Art and Fact: Charles Swedlund shares 35 years of cave photography


Jodee Harmon | @jlharmonphotography

The largest piece in the exhibit by Charles Swedlund covers the entirety of a wall on Feb. 5, 2019 inside the SIU’s University Museum. The individual photos were grouped together to make one large piece.

After spending over 35 years absorbed in cave photography, Charles Swedlund, professor emeritus, is sharing hundreds of his photographs in an exhibit in the SIU Museum.

“The university museum has had a long relationship with the Swedlunds and has worked with Charles in the past for other exhibits. When the opportunity arose for him to have a show in the university museum we reached out to him,” Wes Stoerger, SIU Museum Curator of Exhibits, said. 

The gallery contains over two hundred photos from different caves throughout the country, Stoerger said.


It’s hard to have an exact count of how many photographs are used because most of the pieces have multiple tiles within the picture.

“It’s easily in the two hundreds and could be more than that. It’s hard to give an exact number depending on how you look at it,” Stoerger said.

The largest piece in the show is a 26-foot long collage, made up of seven-inch tiles and each of those tiles represents a meter of the ceiling, Stoerger said.

“People used soot from candles to write their names,” Swedlund said.

“Some people look at it as graffiti or vandalism, but these names have been very helpful to add another layer of history,” Swedlund said.

To do the mozaic, it would take using tracks and putting the camera in it and photograph, move it, photograph; move it, photograph; then do another row and continue to do that, Swedlund said.

Swedlund completed a graduate program in non-structured art – this fits right in with that, he said.


“There’s years of work in this,” Swedlund said.

Swedlund began photographing caves in 1982 at Mammoth Cave National Park.

“I started going there with my family as tourist and while on the tour I would try to take photographs,” Swedlund said.

He said showed some of the photographs in class one day and a student came up after class and asked if he had ever been in a wild cave.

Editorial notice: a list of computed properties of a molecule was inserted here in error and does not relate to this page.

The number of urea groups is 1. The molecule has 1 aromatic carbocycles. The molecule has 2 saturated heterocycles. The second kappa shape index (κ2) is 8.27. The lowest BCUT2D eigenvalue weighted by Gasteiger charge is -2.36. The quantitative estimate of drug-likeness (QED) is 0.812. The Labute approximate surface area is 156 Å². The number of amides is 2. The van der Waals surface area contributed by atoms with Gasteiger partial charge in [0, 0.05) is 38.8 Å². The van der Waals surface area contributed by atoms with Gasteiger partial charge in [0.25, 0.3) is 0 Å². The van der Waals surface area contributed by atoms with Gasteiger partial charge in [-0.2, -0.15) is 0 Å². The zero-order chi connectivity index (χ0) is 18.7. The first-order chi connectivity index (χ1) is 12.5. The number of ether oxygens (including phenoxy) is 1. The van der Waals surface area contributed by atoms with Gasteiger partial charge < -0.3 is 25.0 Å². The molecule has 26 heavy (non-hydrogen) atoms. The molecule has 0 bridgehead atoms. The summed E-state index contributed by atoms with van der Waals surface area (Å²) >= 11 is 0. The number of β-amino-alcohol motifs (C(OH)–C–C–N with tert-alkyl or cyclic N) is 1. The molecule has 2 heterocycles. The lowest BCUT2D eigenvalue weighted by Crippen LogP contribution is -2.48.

“We went in one up by Kinkade lake, Ava Cave, and that was the first time I was ever in a cave that was non-developed and I liked it,” Swedlund said. “After crawling through mud, you smell life. You start to smell vegetation, plants and then you start to see a glimmer of light. In that cave you could crawl out in the middle of a forest.”  

The display process took about two-and-a-half weeks to get everything done, Stoerger said.

“It happens in stages,” Stoerger said. “The first thing we did was hung the smaller pictures on the walls to get that kind of roughed in, then we moved onto the bigger pieces which each took more time ending on the specifics with each one of them.”

Before the museum was shut down, in mid 2017, they got in contact with Swedlund about having a show, Stoerger said.

“I wish I could do it all over,” Swedlund said. “There are things I wish I could have added but what is there is what I wanted it to be.”

The gallery covers wild caves from Pipistrelle Cave and Mystery Cave.

“Both of these caves are within 10 miles of each other,” Swedlund said. “I wanted to show two caves from the same area could be so erratically different visually.”

Swedlund’s work will be on display at the university museum until late July.

“It’s over 50 caves, you know how do you make sense of that?” Swedlund said. “I didn’t want it to look spotty, I wanted there to be enough photographs for a person could feel what the place is like and so the gallery here is just amazing for what I needed to have.”

The University Museum is located at 1000 Faner Dr., Faner Hall, Door #12. Gallery admission is free and open to the public Tuesday-Friday, 10 a.m. to 4 p.m. and Saturday 1 to 4 p.m.  Public metered parking is available across from the Student Center and beside Woody Hall.

Staff reporter Emily Cooper can be reached at or on Twitter at @ecooper212.

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